But the belief that the Democratic party has a better civil rights record than the party of Abraham Lincoln is dubious at best. As the sociologist Musa Al-Gharbi has pointed out, it was the Republican Dwight Eisenhower who actually enforced civil rights legislation and his Democratic predecessor Harry Truman who was largely unable to do so. And for all the criticism that has been levelled at Ronald Reagan’s War on Drugs, Bill Clinton’s crime bill has proved to be hugely unpopular as well. Nevertheless, the perception—born of Lyndon Johnson’s sweeping civil rights legislation in the 1960s—that the Democrats have been the good guys all along has been enough to win the overwhelming majority of the black vote in every presidential election for the past five decades.
In the era of Trump, much ink has been spilled over the fact that liberal elites are out of touch with ordinary white Americans. Less attention has been paid to the fact that liberal elites are out of touch with ordinary black Americans, and less still to the fact that those elites have taken opinions held by millions of blacks and painted them as, at best, unsupported and, at worst, racist. Given his celebrity, one can only hope that Kanye West’s outspokenness will help break the liberal taboos that have arisen around conversations about race and social policy. However, these manufactured taboos are so deeply embedded in the fabric of liberal elite wisdom that they are unlikely to be broken without a fight. But if people like West break them over and over again, then it’s only a matter of time before the Left’s self-image as the last bulwark against resurgent racism, and the only serious option for anti-racists, collapses under the weight of the millions of black Americans who quietly disagree.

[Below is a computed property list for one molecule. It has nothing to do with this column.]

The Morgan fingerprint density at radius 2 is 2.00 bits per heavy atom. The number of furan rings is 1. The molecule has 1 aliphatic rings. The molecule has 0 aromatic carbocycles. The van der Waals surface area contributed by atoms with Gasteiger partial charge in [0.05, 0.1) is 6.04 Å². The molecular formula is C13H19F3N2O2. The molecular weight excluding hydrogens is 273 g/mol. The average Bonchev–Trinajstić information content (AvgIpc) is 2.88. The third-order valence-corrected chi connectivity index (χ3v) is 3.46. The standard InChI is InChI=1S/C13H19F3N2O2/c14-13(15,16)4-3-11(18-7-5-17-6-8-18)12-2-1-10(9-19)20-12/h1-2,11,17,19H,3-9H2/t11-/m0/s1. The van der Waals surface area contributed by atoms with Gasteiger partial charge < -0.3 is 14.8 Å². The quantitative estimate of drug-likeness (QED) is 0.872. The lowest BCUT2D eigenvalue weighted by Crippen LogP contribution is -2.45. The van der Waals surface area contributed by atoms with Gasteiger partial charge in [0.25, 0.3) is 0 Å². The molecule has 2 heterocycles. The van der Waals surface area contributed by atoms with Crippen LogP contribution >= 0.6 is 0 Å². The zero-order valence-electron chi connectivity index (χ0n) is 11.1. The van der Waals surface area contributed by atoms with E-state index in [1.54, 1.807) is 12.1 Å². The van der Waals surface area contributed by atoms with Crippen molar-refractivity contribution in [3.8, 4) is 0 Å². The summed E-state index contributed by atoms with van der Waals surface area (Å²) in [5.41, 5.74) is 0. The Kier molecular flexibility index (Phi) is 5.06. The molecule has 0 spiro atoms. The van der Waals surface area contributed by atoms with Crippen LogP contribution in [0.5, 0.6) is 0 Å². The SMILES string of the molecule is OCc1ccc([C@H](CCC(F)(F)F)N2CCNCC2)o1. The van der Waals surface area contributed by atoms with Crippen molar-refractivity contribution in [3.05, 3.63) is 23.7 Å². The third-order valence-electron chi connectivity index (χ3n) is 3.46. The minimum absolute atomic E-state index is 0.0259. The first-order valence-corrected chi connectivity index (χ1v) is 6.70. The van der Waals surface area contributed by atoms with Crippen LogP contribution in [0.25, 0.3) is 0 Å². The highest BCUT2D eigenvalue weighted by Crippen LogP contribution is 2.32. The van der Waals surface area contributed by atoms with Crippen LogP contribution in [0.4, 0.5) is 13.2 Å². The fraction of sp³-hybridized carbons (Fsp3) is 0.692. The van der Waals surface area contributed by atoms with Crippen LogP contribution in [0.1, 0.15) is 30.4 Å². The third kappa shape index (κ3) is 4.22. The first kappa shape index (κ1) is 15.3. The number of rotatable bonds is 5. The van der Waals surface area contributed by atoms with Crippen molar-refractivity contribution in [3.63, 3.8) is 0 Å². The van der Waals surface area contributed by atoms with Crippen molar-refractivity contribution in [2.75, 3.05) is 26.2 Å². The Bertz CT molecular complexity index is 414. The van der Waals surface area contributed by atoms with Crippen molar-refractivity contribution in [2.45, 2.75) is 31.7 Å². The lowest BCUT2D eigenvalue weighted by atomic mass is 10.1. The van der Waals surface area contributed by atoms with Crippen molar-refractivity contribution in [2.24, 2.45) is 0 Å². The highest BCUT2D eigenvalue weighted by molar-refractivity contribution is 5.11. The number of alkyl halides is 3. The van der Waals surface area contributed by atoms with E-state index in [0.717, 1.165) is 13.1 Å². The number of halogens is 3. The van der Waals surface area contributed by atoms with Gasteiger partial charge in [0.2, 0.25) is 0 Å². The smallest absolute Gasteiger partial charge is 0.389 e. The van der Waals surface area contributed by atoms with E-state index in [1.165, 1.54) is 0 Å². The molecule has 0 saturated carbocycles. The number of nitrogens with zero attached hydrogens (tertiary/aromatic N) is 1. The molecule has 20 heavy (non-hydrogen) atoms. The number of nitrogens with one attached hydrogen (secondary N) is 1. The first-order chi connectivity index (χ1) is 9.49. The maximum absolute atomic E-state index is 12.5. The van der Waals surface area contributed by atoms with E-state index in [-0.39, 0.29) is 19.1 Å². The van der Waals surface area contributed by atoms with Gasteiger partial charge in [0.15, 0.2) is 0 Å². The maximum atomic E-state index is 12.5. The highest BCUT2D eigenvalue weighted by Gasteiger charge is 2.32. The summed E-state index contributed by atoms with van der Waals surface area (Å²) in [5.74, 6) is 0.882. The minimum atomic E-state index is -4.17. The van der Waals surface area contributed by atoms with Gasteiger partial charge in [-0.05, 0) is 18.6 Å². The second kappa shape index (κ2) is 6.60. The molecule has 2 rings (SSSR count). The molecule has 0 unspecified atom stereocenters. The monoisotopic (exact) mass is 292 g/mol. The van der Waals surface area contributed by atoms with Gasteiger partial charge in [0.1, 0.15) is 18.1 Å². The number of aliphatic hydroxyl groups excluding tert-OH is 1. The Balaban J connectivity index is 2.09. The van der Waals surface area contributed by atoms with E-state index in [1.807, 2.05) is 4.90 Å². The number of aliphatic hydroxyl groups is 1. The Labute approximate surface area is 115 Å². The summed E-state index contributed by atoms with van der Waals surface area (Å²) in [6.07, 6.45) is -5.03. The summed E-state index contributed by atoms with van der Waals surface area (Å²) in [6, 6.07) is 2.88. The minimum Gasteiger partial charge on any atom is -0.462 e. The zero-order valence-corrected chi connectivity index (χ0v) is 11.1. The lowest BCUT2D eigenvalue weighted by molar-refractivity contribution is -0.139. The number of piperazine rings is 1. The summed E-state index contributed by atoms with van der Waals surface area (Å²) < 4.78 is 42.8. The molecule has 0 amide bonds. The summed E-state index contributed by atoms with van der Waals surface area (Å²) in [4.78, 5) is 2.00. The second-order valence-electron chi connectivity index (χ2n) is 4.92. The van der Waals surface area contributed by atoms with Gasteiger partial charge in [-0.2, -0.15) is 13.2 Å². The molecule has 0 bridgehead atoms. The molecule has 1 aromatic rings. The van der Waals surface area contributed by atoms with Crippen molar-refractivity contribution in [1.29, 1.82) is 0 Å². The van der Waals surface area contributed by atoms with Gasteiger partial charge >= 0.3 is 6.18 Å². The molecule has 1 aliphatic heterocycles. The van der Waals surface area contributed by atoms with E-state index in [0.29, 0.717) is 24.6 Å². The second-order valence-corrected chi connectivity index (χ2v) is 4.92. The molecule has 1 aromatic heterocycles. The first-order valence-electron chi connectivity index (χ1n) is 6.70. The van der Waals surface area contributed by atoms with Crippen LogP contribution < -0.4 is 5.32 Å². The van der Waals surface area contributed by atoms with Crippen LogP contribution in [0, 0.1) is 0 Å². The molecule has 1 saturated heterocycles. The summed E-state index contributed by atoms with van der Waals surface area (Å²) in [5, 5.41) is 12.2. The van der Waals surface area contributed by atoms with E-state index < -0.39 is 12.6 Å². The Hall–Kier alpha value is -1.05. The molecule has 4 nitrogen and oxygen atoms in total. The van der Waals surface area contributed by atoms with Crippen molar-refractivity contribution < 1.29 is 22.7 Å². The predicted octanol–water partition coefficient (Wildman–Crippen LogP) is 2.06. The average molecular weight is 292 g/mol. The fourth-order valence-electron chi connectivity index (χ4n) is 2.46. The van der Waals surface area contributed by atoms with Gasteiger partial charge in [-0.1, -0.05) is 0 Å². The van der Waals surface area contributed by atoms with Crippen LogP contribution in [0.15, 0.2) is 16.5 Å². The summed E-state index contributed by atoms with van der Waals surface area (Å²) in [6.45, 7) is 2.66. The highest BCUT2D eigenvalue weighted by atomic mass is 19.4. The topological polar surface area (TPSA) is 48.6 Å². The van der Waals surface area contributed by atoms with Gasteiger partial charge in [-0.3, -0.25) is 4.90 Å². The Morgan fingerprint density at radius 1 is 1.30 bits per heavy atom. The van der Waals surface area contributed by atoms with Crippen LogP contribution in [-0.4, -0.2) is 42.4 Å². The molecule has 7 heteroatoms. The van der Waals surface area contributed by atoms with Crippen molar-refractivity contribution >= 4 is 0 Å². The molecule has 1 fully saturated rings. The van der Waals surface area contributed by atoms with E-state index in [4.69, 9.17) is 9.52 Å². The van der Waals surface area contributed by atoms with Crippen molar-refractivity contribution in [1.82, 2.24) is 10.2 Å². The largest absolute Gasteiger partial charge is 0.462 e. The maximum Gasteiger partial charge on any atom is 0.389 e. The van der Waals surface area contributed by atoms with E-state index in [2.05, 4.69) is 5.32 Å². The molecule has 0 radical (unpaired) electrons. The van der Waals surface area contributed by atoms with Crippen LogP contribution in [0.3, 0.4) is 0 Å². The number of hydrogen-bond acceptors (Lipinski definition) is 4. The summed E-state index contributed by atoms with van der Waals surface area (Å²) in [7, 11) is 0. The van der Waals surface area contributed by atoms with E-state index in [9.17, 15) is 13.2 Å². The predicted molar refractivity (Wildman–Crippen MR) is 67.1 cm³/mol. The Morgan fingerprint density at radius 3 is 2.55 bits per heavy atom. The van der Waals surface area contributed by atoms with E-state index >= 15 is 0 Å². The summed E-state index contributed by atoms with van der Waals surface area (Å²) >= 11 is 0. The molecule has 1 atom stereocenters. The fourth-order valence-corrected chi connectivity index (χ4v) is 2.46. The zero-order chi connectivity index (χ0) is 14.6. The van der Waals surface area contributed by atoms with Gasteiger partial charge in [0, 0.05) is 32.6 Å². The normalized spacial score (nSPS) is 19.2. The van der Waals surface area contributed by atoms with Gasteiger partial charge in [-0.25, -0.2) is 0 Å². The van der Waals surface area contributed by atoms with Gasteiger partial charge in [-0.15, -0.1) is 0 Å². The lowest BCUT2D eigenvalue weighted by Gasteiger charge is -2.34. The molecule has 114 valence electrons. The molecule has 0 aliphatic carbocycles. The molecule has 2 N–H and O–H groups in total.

Coleman Hughes is an undergraduate philosophy major at Columbia University. His writing has been featured on Heterodox Academy’s blog as well as in the Columbia Spectator. You can follow him on Twitter @coldxman